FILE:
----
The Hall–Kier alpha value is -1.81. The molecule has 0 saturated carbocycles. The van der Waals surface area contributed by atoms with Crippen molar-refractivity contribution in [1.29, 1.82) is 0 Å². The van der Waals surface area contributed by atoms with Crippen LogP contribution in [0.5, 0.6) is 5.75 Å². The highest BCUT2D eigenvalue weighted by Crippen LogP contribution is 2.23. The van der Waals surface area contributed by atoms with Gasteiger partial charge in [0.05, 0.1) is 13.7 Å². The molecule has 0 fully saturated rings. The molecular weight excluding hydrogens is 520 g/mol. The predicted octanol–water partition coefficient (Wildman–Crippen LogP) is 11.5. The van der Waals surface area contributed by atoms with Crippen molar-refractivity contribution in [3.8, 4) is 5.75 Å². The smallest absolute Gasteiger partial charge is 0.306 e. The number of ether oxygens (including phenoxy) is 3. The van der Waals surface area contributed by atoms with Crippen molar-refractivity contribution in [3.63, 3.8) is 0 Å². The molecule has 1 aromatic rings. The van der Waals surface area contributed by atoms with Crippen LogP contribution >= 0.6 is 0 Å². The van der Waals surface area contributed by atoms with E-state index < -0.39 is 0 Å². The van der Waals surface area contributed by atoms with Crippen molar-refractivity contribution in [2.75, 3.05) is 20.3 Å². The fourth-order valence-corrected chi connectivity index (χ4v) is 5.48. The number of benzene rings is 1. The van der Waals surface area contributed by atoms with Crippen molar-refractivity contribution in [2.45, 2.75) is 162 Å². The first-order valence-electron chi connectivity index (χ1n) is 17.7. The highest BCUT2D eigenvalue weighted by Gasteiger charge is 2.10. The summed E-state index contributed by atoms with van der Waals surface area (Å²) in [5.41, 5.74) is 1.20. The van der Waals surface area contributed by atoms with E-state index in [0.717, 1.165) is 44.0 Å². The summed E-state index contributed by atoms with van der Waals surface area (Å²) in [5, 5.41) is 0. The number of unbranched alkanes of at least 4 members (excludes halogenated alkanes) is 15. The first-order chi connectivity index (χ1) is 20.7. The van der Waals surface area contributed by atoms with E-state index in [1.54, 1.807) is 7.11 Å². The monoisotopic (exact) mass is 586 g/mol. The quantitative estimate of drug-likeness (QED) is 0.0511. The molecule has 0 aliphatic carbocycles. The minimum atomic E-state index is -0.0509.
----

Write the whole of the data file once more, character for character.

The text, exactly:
The Hall–Kier alpha value is -1.81. The molecule has 0 saturated carbocycles. The van der Waals surface area contributed by atoms with Crippen molar-refractivity contribution in [1.29, 1.82) is 0 Å². The van der Waals surface area contributed by atoms with Crippen LogP contribution in [0.5, 0.6) is 5.75 Å². The highest BCUT2D eigenvalue weighted by Crippen LogP contribution is 2.23. The van der Waals surface area contributed by atoms with Gasteiger partial charge in [0.05, 0.1) is 13.7 Å². The molecule has 0 fully saturated rings. The molecular weight excluding hydrogens is 520 g/mol. The predicted octanol–water partition coefficient (Wildman–Crippen LogP) is 11.5. The van der Waals surface area contributed by atoms with Crippen molar-refractivity contribution in [3.8, 4) is 5.75 Å². The smallest absolute Gasteiger partial charge is 0.306 e. The number of ether oxygens (including phenoxy) is 3. The van der Waals surface area contributed by atoms with Crippen molar-refractivity contribution in [3.63, 3.8) is 0 Å². The molecule has 1 aromatic rings. The van der Waals surface area contributed by atoms with Crippen LogP contribution >= 0.6 is 0 Å². The van der Waals surface area contributed by atoms with E-state index < -0.39 is 0 Å². The van der Waals surface area contributed by atoms with Crippen molar-refractivity contribution in [2.75, 3.05) is 20.3 Å². The fourth-order valence-corrected chi connectivity index (χ4v) is 5.48. The number of benzene rings is 1. The van der Waals surface area contributed by atoms with Crippen molar-refractivity contribution in [2.45, 2.75) is 162 Å². The first-order valence-electron chi connectivity index (χ1n) is 17.7. The highest BCUT2D eigenvalue weighted by Gasteiger charge is 2.10. The summed E-state index contributed by atoms with van der Waals surface area (Å²) in [5.41, 5.74) is 1.20. The van der Waals surface area contributed by atoms with E-state index in [0.717, 1.165) is 44.0 Å². The summed E-state index contributed by atoms with van der Waals surface area (Å²) in [5, 5.41) is 0. The number of unbranched alkanes of at least 4 members (excludes halogenated alkanes) is 15. The first-order chi connectivity index (χ1) is 20.7. The van der Waals surface area contributed by atoms with E-state index in [1.54, 1.807) is 7.11 Å². The monoisotopic (exact) mass is 586 g/mol. The quantitative estimate of drug-likeness (QED) is 0.0511. The molecule has 0 aliphatic carbocycles. The minimum atomic E-state index is -0.0509.